This week Felix was initiated into the confusing and contradictory world of making healthy food choices. It seems like every other year a 'bad' food is declared good or vice versa, so we kept our activity very simple and in line with the views of our family.
I think Felix has been going through a growth spurt lately because every ten minutes he's been complaining that he's hungry or saying that he wants something to eat. And when this happens right after a meal, it drives me a little bit crazy! So I set up this little activity so he can start to learn about making good nutritional choices, because at the moment I don't think he has a clue.
I gathered together some catalogues from grocery stores that we had in the house, and cut out pictures of various food items. I tried to limit it to food he's familiar with and would recognize, so I didn't include any pictures of meat: for some reason, all pictures of meat in catalogues are raw.
I got two pieces of cardstock; one green, one red. On the green card I wrote 'Healthy Choices' in the middle, and at the bottom there was the caption: 'These foods help us grow big and strong'. On the red card I wrote 'Treats' and the caption: 'These are foods to only have sometimes'.
Felix and I sat down with the cards and the pictures of food and we talked about each one and decided where it should go. He glued each one to the appropriate category. Then I stuck the finished cards on the pantry door for future reference! The 'healthy food' card is at Felix's eye level. I want it to be a reminder of all the things he could choose from, rather than constantly seeing things he shouldn't have. The 'treats' card is closer to my eye level; sometimes grown-ups need reminding too!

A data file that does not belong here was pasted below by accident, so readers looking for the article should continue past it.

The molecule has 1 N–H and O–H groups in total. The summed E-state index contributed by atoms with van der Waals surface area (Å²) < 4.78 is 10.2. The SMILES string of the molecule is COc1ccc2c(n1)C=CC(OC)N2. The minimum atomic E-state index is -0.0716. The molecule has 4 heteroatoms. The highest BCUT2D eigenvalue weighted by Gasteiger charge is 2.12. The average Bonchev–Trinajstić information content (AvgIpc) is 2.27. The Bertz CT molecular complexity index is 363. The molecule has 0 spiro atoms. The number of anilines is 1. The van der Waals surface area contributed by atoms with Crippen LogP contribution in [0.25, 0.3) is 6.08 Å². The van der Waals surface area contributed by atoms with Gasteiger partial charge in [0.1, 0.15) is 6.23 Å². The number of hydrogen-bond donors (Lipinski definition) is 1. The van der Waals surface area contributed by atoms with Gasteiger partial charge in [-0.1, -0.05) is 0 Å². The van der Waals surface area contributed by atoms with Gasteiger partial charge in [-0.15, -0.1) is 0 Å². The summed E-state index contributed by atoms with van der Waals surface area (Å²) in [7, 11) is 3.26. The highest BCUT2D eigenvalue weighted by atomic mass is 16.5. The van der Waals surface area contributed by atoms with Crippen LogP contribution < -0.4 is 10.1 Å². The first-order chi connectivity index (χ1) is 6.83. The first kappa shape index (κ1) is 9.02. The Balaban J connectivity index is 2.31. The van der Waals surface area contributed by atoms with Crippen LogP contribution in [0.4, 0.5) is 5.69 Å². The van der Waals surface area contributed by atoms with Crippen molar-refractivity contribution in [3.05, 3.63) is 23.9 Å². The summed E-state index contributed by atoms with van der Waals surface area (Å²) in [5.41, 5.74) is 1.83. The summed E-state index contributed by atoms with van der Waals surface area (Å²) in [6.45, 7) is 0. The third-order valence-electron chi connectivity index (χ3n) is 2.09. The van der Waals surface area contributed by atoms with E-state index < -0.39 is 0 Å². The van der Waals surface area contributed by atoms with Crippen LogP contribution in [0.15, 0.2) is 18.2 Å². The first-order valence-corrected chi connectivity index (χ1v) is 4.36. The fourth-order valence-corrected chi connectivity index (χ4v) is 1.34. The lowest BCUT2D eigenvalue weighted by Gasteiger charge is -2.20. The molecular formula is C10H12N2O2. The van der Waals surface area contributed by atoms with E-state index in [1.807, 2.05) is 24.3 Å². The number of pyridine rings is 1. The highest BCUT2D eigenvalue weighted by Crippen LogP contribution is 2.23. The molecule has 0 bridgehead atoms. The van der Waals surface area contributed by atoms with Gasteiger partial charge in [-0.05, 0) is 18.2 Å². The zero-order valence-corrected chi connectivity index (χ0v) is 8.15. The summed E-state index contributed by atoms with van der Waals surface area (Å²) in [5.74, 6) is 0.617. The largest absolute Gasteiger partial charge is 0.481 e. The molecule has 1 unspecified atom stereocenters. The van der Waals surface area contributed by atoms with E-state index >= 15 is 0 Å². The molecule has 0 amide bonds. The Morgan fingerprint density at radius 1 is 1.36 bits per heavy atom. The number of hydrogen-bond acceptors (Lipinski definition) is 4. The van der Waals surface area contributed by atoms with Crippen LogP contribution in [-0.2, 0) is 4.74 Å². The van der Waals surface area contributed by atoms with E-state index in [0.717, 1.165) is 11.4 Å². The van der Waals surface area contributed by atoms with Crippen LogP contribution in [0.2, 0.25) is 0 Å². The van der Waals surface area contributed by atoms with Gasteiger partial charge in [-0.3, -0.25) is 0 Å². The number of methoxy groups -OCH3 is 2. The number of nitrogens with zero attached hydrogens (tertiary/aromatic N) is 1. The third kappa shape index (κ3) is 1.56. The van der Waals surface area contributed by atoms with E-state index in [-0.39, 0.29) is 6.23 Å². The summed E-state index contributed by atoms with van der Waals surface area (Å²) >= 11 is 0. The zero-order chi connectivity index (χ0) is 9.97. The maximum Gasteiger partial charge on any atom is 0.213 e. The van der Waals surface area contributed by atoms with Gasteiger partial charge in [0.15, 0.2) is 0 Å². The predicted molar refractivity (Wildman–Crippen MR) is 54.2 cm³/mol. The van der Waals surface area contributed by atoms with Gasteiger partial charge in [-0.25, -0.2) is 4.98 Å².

When Victor is old enough I will be doing a similar activity with him too, but his will be a little bit different. It's easy to adjust to various nutritional needs: just choose the foods that are healthiest for the child and put them in the 'healthy choices' category. This activity could be expanded as well. It could be turned into a complete 'food pyramid' or in the case of CF, the 'food rectangle'! You could create more categories and explore the nutrients present in each food and what those nutrients actually do for the body. You could choose a different focus and separate sugary foods from low-sugar choices and discuss what the effect is on dental health.
Now when Felix asks for a snack or says he's hungry, I point out our charts and he does actually take that into consideration. Because he made them himself he likes having them displayed in the kitchen and likes talking about it. As for my kitchen, well, it already looks like a playground wonderland in here so a little bit more child-centric decoration fits right in!